Adolescence is the period between the dependence of childhood and the independence of adulthood. Psychologists tell us that adolescents are trying to accomplish three tasks during this time: form their identity, develop autonomy (independence), and experience affinity (belonging). In Marko's estimation, Youth Ministry 1.0 (1940s - 1960s) emphasized identity formation through preaching and Youth Ministry 2.0 (1970s - 1990s) emphasized independence through programs. He sees belonging (where and to whom do I belong) as the critical thrust of working with young people today.
This emphasis of Youth Ministry 3.0 is about localization, spending time together, and mission. Localization simply means that a youth group should express its own characteristics based on its community and young people. It does not have to model itself on big successful programs around the country (or even down the street). Spending time together is not just about providing a program each week, but giving meaning and connection to youth's lives throughout the week. Mission gives the group something to rally around and gives direction to everyone. (It is interesting that this approach emphasizes belonging but provides much aid to young people in accomplishing the other two tasks of adolescence as well.)
Youth Ministry 3.0 is intriguing reading that raises a lot of possibilities. I think it is especially suited to group discussion with youth leaders, volunteers, and even students in leadership.
Most Recent Customer Reviews
This book is a great starting point for youth leaders, it provides an accurate history of where youth ministry started, how it has evolved, and where it might go.Published 16 days ago by HL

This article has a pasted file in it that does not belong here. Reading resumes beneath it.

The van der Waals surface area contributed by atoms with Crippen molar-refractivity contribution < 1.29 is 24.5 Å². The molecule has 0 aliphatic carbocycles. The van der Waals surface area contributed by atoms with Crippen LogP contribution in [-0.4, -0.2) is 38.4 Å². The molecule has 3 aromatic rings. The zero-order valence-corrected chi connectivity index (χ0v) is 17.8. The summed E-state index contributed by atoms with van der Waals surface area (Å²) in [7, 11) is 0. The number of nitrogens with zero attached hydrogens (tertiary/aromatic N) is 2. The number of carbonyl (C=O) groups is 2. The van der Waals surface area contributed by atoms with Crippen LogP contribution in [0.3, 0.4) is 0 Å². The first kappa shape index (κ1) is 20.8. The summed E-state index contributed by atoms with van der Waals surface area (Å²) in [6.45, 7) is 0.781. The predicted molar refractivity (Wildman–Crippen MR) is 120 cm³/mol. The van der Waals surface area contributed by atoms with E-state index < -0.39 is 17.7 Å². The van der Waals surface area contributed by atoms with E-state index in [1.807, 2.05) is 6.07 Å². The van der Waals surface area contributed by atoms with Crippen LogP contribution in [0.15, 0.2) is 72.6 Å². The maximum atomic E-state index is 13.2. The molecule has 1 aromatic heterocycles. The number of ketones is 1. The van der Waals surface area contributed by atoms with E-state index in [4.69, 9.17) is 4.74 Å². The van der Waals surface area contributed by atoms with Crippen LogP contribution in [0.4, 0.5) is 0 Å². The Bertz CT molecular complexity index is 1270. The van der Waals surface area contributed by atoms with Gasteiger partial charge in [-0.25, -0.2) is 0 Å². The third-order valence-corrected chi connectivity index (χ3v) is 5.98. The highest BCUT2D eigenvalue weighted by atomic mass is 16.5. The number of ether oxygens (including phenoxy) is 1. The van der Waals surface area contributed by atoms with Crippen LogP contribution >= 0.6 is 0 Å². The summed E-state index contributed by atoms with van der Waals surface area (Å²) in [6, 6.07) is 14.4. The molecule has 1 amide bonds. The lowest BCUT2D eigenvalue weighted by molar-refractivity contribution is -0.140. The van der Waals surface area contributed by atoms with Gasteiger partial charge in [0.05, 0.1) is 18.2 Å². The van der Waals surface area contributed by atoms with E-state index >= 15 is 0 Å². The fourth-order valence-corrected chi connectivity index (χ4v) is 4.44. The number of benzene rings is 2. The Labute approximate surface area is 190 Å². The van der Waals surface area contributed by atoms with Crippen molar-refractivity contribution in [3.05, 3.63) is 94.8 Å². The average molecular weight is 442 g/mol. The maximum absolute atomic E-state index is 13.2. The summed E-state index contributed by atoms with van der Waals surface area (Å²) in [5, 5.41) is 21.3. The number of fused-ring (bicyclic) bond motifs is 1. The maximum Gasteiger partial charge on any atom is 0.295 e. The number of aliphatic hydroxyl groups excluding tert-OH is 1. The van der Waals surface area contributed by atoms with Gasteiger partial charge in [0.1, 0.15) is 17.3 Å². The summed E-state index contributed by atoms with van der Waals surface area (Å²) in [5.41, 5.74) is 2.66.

I bought a handful of physical books for people interested in helping out with our youth ministry at church and I bought the Kindle version for myself, because I do not like the... Read morePublished 6 months ago by Brian Heninger
I love Marko's honesty, insight, analysis, and curiosity around the macro view of youth ministry. He asks a lot of great questions and doesn't just give you his opinion, but he... Read morePublished 10 months ago by Mookie
As a youth leader I feel like this book is an invaluable resource into what the youth of today are looking for in a youth ministry. Read morePublished 23 months ago by Rebekah Mulford
A really great book that points youth pastors in the direction they should be going. This youth generation has been missed by many youth workers and this book sets to give steps... Read morePublished on November 11, 2012 by SoapyBubbles
Youth Ministry 3.0 is a very insightful book for anyone interested in what is going on with youth culture right now. Read morePublished on September 13, 2011 by Eric Dunn
I am a Youth Ministry Major. This book is required for one of my classes and I am glad it is. This book has already got me thinking about what I want the youth group at the church... Read morePublished on January 25, 2011 by Stephanie
Title: Youth Ministry 3.0: A Manifesto Of Where We've Been, Where We Are, And Where We Need To Go by Mark Oestreicher.
Pages: 155. Read more
This book does a great job of defining the past and present of youth ministry, and I believe that it is right on for the future. Read morePublished on April 30, 2009 by D. Thomas